Passing the torch: Teacher stays through end of student's educational journey

When Walker Healey walked across the stage to accept his degree during Trine University’s Commencement on May 13, adjunct faculty member Richard Knapp was in the audience to support him.

Just as he’d supported Healey since middle school.

“Mr. Knapp’s been an inspiration for me and I’m so happy that we can end this all together,” said Healey.

Their journey together began when Healey was a student at DeKalb Middle School, where Knapp served as associate principal. Knapp said the two first connected thanks to a common interest in baseball’s Atlanta Braves.

“I go back to the ’60s and the Hank Aaron and the Eddie Mathews era,” said Knapp. “Walker came along when the Atlanta Braves were doing well, so he became an Atlanta Braves fan. I had Braves memorabilia in my office, so Walker naturally gravitated there and we would talk Braves.”

Knapp retired from that position and went to work for the DeKalb Central United School District as school safety specialist and safety coordinator, behavior intervention coordinator and liaison to non-public schools. The district located his office in DeKalb High School, where Healey attended and was already thinking of teaching as a career.

“The teacher at DeKalb High School who oversees the cadet teaching program was in the classroom right next door to my office, so Walker and I were in proximity to each other quite often when we were in the high school as well,” Knapp said.

When Healey came to Trine as an elementary education major, Knapp was serving at the university as an adjunct faculty member in the Franks School of Education.

“When he first came here as a freshman, he said you have to stay here until I graduate,” Knapp said.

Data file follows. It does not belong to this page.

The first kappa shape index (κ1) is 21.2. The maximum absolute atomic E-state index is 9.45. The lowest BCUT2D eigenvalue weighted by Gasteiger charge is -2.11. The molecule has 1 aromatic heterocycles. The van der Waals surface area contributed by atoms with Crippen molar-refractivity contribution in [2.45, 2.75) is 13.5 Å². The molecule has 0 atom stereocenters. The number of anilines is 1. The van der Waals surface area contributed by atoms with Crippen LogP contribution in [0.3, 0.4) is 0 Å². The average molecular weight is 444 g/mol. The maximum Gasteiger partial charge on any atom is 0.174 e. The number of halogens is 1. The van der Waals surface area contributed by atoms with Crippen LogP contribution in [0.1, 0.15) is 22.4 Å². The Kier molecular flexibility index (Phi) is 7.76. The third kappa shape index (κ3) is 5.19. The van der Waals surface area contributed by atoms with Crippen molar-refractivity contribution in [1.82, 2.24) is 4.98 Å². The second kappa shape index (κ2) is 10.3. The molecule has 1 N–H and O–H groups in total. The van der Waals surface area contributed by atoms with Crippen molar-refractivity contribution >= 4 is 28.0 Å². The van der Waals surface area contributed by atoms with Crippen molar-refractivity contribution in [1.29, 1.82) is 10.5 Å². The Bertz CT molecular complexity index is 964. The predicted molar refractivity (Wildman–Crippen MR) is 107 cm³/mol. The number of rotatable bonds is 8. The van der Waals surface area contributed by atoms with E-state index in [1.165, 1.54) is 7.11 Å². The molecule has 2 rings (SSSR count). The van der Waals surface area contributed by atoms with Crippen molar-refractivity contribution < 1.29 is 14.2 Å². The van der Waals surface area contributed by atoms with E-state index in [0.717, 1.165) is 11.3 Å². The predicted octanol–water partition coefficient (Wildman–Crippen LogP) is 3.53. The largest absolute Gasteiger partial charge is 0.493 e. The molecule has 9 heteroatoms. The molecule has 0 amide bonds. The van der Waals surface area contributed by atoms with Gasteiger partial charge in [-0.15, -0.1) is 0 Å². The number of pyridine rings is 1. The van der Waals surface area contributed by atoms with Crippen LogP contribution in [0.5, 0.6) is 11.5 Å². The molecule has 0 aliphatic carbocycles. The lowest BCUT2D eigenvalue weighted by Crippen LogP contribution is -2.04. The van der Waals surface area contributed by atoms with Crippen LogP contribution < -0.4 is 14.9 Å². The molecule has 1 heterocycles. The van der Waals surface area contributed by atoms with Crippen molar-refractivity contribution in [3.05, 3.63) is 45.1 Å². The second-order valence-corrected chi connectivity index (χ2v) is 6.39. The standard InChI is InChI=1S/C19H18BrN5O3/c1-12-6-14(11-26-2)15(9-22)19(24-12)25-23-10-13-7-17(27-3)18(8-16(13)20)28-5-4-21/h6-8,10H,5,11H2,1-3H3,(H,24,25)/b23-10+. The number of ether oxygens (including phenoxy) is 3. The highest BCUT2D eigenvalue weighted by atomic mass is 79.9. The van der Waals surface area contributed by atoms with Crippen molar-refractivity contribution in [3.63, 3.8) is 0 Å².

“I wanted him to stay with me all four years,” Healey said. “I knew that he taught in my senior year and I wanted him to stay along all the way for the ride. Mr. Knapp was always one of my favorites in high school, and I thought it would be awesome to be with an educator I looked up to in college and for him to continue to teach me.”

In fact, Knapp had planned to retire from Trine a year ago, but Healey asked him to stay.

“My wife was scheduled to retire a year ago so that was the date we had both planned to retire, but Walker was insistent that I needed to be here for him, so I said I’ll be here and I’ll stay until I get you through,” Knapp said. “In the meantime my wife decided to work an additional semester.”

“I knew he was probably ready (to retire) but he promised me that he would stay and he was true to his word, which I knew he would be,” Healey said.

The extra year also gave Healey the chance to be in Knapp’s educational measurement class, which is offered to all senior education majors.

“Walker’s a super kid. He’s a good student,” said Knapp. “He’s always been very driven and knew early on he wanted to be a teacher. We had a lot of things in common and a lot of things to talk about and it was just a very good relationship. He’s a great student and a great person, so he didn’t need a lot of help to get through, but it was nice to have the relationship.

“One of the things I always talk to the kids about as they’re going into teaching is that more than anything else this is about relationships. It’s gratifying that you’ve made connections, that you’ve got a relationship with students that means enough to them that they want to see it through to the end together.”

Now that Knapp will retire and Healey will begin his teaching career, Healey hopes to carry on Knapp’s legacy.

“I knew that Mr. Knapp was always there for me and I want to have that same role in students’ lives as he did for me,” said Healey. “One of my highest goals is to impact students like he’s impacted me.”

Photo: Richard Knapp, left, and Walker Healey (Photo by Dean Orewiler)